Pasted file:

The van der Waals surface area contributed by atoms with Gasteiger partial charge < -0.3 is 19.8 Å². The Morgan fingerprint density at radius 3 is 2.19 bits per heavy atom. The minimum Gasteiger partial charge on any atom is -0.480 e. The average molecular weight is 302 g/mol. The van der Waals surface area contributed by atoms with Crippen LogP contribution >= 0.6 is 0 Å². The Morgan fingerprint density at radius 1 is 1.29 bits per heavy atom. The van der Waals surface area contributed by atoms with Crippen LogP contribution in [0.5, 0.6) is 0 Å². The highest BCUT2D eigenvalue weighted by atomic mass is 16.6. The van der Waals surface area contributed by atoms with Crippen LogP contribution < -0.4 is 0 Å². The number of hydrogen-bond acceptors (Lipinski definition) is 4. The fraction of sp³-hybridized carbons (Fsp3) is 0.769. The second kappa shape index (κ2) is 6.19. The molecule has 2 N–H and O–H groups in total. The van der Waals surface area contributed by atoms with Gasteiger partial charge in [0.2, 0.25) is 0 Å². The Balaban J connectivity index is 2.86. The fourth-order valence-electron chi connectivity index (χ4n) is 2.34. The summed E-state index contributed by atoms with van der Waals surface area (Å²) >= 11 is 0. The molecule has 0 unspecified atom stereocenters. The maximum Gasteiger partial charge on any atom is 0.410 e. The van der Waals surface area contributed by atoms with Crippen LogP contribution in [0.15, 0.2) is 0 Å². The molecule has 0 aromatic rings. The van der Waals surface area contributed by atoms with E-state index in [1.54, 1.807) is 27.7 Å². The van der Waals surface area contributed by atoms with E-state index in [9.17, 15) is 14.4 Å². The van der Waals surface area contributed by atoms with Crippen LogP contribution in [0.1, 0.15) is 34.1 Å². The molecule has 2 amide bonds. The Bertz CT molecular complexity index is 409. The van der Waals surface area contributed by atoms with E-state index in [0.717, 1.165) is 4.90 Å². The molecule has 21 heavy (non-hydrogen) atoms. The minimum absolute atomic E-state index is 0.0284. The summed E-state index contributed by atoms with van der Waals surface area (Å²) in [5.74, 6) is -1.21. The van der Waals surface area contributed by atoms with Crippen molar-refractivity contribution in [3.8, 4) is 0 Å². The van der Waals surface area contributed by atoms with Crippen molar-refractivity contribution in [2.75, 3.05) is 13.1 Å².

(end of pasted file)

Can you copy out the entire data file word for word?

The van der Waals surface area contributed by atoms with Gasteiger partial charge < -0.3 is 19.8 Å². The Morgan fingerprint density at radius 3 is 2.19 bits per heavy atom. The minimum Gasteiger partial charge on any atom is -0.480 e. The average molecular weight is 302 g/mol. The van der Waals surface area contributed by atoms with Crippen LogP contribution >= 0.6 is 0 Å². The Morgan fingerprint density at radius 1 is 1.29 bits per heavy atom. The van der Waals surface area contributed by atoms with Crippen LogP contribution in [0.5, 0.6) is 0 Å². The highest BCUT2D eigenvalue weighted by atomic mass is 16.6. The van der Waals surface area contributed by atoms with Crippen LogP contribution < -0.4 is 0 Å². The number of hydrogen-bond acceptors (Lipinski definition) is 4. The fraction of sp³-hybridized carbons (Fsp3) is 0.769. The second kappa shape index (κ2) is 6.19. The molecule has 2 N–H and O–H groups in total. The van der Waals surface area contributed by atoms with Gasteiger partial charge in [0.2, 0.25) is 0 Å². The Balaban J connectivity index is 2.86. The fourth-order valence-electron chi connectivity index (χ4n) is 2.34. The summed E-state index contributed by atoms with van der Waals surface area (Å²) >= 11 is 0. The molecule has 0 unspecified atom stereocenters. The maximum Gasteiger partial charge on any atom is 0.410 e. The van der Waals surface area contributed by atoms with Crippen LogP contribution in [0.15, 0.2) is 0 Å². The molecule has 0 aromatic rings. The van der Waals surface area contributed by atoms with E-state index in [1.54, 1.807) is 27.7 Å². The van der Waals surface area contributed by atoms with E-state index in [9.17, 15) is 14.4 Å². The van der Waals surface area contributed by atoms with Crippen LogP contribution in [0.1, 0.15) is 34.1 Å². The molecule has 2 amide bonds. The Bertz CT molecular complexity index is 409. The van der Waals surface area contributed by atoms with E-state index in [0.717, 1.165) is 4.90 Å². The molecule has 21 heavy (non-hydrogen) atoms. The minimum absolute atomic E-state index is 0.0284. The summed E-state index contributed by atoms with van der Waals surface area (Å²) in [5.74, 6) is -1.21. The van der Waals surface area contributed by atoms with Crippen molar-refractivity contribution in [3.8, 4) is 0 Å². The van der Waals surface area contributed by atoms with Crippen molar-refractivity contribution in [2.75, 3.05) is 13.1 Å².